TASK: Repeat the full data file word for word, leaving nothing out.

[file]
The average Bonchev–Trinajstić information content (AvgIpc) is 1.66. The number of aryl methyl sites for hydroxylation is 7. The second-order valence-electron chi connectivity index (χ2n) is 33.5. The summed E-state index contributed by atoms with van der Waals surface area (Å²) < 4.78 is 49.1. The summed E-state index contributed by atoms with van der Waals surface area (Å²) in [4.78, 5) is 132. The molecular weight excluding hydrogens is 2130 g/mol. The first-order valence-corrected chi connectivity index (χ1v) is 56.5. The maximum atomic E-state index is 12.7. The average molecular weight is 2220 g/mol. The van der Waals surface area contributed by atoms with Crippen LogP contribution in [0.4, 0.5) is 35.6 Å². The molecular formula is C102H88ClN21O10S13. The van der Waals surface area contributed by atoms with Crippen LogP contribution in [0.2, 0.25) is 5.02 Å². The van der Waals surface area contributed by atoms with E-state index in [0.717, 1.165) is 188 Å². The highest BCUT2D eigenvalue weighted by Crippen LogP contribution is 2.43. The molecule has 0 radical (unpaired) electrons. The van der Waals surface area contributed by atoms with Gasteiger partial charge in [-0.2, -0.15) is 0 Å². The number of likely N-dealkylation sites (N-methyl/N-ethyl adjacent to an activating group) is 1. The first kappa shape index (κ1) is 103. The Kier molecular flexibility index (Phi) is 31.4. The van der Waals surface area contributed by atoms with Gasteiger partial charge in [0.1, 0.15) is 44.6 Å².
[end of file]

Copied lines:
The average Bonchev–Trinajstić information content (AvgIpc) is 1.66. The number of aryl methyl sites for hydroxylation is 7. The second-order valence-electron chi connectivity index (χ2n) is 33.5. The summed E-state index contributed by atoms with van der Waals surface area (Å²) < 4.78 is 49.1. The summed E-state index contributed by atoms with van der Waals surface area (Å²) in [4.78, 5) is 132. The molecular weight excluding hydrogens is 2130 g/mol. The first-order valence-corrected chi connectivity index (χ1v) is 56.5. The maximum atomic E-state index is 12.7. The average molecular weight is 2220 g/mol. The van der Waals surface area contributed by atoms with Crippen LogP contribution in [0.4, 0.5) is 35.6 Å². The molecular formula is C102H88ClN21O10S13. The van der Waals surface area contributed by atoms with Crippen LogP contribution in [0.2, 0.25) is 5.02 Å². The van der Waals surface area contributed by atoms with E-state index in [0.717, 1.165) is 188 Å². The highest BCUT2D eigenvalue weighted by Crippen LogP contribution is 2.43. The molecule has 0 radical (unpaired) electrons. The van der Waals surface area contributed by atoms with Gasteiger partial charge in [-0.2, -0.15) is 0 Å². The number of likely N-dealkylation sites (N-methyl/N-ethyl adjacent to an activating group) is 1. The first kappa shape index (κ1) is 103. The Kier molecular flexibility index (Phi) is 31.4. The van der Waals surface area contributed by atoms with Gasteiger partial charge in [0.1, 0.15) is 44.6 Å².